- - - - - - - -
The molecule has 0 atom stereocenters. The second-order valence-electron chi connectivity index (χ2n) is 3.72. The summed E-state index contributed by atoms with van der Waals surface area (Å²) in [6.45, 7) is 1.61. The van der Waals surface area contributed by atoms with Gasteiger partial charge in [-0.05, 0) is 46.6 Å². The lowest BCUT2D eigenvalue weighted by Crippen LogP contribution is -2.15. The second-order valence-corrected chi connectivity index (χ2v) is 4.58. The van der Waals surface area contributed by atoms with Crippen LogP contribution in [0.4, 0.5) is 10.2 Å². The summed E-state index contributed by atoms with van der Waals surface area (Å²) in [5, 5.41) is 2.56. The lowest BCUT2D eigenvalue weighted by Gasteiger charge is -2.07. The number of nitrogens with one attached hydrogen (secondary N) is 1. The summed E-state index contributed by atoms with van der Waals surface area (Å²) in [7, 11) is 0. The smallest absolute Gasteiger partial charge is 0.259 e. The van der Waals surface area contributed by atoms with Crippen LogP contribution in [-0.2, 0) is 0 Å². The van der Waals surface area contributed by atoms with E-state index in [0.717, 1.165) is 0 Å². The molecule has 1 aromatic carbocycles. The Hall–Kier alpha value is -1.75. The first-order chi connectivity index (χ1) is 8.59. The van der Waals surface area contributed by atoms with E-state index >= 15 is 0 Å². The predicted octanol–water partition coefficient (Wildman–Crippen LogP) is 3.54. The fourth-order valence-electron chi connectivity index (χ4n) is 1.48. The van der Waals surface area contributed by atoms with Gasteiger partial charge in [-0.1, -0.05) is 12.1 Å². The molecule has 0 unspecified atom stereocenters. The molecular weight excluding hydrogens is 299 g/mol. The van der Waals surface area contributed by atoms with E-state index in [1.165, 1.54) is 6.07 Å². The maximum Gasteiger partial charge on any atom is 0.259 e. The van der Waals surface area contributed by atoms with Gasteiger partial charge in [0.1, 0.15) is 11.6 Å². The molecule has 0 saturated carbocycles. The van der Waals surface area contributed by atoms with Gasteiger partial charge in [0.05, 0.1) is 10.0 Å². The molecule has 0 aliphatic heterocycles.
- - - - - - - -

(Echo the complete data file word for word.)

The molecule has 0 atom stereocenters. The second-order valence-electron chi connectivity index (χ2n) is 3.72. The summed E-state index contributed by atoms with van der Waals surface area (Å²) in [6.45, 7) is 1.61. The van der Waals surface area contributed by atoms with Gasteiger partial charge in [-0.05, 0) is 46.6 Å². The lowest BCUT2D eigenvalue weighted by Crippen LogP contribution is -2.15. The second-order valence-corrected chi connectivity index (χ2v) is 4.58. The van der Waals surface area contributed by atoms with Crippen LogP contribution in [0.4, 0.5) is 10.2 Å². The summed E-state index contributed by atoms with van der Waals surface area (Å²) in [5, 5.41) is 2.56. The lowest BCUT2D eigenvalue weighted by Gasteiger charge is -2.07. The number of nitrogens with one attached hydrogen (secondary N) is 1. The summed E-state index contributed by atoms with van der Waals surface area (Å²) in [7, 11) is 0. The smallest absolute Gasteiger partial charge is 0.259 e. The van der Waals surface area contributed by atoms with Crippen LogP contribution in [-0.2, 0) is 0 Å². The van der Waals surface area contributed by atoms with E-state index in [0.717, 1.165) is 0 Å². The molecule has 1 aromatic carbocycles. The Hall–Kier alpha value is -1.75. The first-order chi connectivity index (χ1) is 8.59. The van der Waals surface area contributed by atoms with E-state index >= 15 is 0 Å². The predicted octanol–water partition coefficient (Wildman–Crippen LogP) is 3.54. The fourth-order valence-electron chi connectivity index (χ4n) is 1.48. The van der Waals surface area contributed by atoms with Gasteiger partial charge in [-0.1, -0.05) is 12.1 Å². The molecule has 0 unspecified atom stereocenters. The molecular weight excluding hydrogens is 299 g/mol. The van der Waals surface area contributed by atoms with E-state index in [1.165, 1.54) is 6.07 Å². The maximum Gasteiger partial charge on any atom is 0.259 e. The van der Waals surface area contributed by atoms with Gasteiger partial charge in [0.1, 0.15) is 11.6 Å². The molecule has 0 saturated carbocycles. The van der Waals surface area contributed by atoms with Gasteiger partial charge in [0.05, 0.1) is 10.0 Å². The molecule has 0 aliphatic heterocycles.